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Introduction

Benign paroxysmal positional vertigo (BPPV) is a mechanical disorder of the membranous labyrinth in which attacks of true rotational vertigo occur when the head changes its position relative to the gravity. The typical situations are laying on the bed, taking lateral recumbent positions, getting up from supine to sitting position, stooping forward (e.g., tying shoelaces), and extending neck (e.g., placing objects on a high shelf). The pathophysiology of BPPV involves inappropriate detachment of the otoconial debris, mainly composed of calcium carbonate derived from the degenerative utricular macula and its sequestration into one of the three semicircular canals (most commonly posterior, less frequently horizontal, and rarely anterior semicircular canal [ASC]). The motion of head in a direction normally moves the endolymph within the semicircular canal aligned in the direction of head movement, bending the cupula to generate an appropriate nerve impulse, which apprises the brain via vestibulo-ocular reflex (VOR), the plane, and the angle the head has moved. The brain reflexely (via VOR) makes corrective eye movements equal in angle, but the opposite direction and the point of fixation thereupon always falls on the fovea centralis.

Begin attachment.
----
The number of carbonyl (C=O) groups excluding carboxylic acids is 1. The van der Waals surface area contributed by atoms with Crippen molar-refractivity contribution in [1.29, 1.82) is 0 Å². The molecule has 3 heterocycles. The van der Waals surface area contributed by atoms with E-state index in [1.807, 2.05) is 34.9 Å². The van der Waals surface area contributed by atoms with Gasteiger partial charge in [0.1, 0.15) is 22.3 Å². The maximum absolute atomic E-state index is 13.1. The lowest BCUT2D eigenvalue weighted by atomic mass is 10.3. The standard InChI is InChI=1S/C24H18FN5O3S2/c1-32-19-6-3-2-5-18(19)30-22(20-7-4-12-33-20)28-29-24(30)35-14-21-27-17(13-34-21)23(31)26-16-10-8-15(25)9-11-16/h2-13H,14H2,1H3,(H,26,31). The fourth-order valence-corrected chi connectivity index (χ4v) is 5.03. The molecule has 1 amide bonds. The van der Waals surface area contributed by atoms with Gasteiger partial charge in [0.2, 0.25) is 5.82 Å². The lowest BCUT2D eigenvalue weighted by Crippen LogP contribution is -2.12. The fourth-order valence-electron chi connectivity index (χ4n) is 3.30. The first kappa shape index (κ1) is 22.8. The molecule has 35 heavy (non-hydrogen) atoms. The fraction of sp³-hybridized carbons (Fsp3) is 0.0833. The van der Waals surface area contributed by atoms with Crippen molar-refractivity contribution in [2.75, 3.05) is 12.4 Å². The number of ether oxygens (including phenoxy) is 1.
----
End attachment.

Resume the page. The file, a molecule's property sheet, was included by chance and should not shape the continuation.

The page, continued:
[Table 1] shows that 56 to 93% of all patients diagnosed with BPPV at any specialty clinic have posterior semicircular canal BPPV (PSC-BPPV).[1] [2] [3] [4] [5] [6] [7] [8] [9] [10] [11] Owing to its dependent location, the PSC is most frequently involved in BPPV, and the sequestered otoconial debris in canalolithiasis usually gets entrapped in its ampullary arm. The otoconial debris rarely enters the ASC due to its relatively higher location in the membranous labyrinth, and any debris that enters it is liable to get automatically cleared for the same reason.

Table 1

The relative frequencies of different BPPV variants at specialty clinics reported in various studies

Authors

No. of patients

PSC-BPPV

HSC-BPPV

ASC-BPPV

Multiple canals

Abbreviations: ASC-BPPV, anterior semicircular canal benign paroxysmal positional vertigo; HSC-BPPV, horizontal semicircular canal benign paroxysmal positional vertigo; PSC-BPPV, posterior semicircular canal benign paroxysmal positional vertigo.

De la Meilleure et al[1] 1996

287

78.05%

16.38%

5.57%

Honrubia et al[2] 1999

292

85.62%

5.14%

1.37%

7.87%

Macias et al[3] 2000

259

93.02%

1.94%

5.04%

Korres et al[4] 2002

122

90.16%

8.2%

1.64%

Sakaida et al[5] 2003

50

56%

38%

6%

Imai et al[6] 2005

108

64.82%

33.33%

1.85%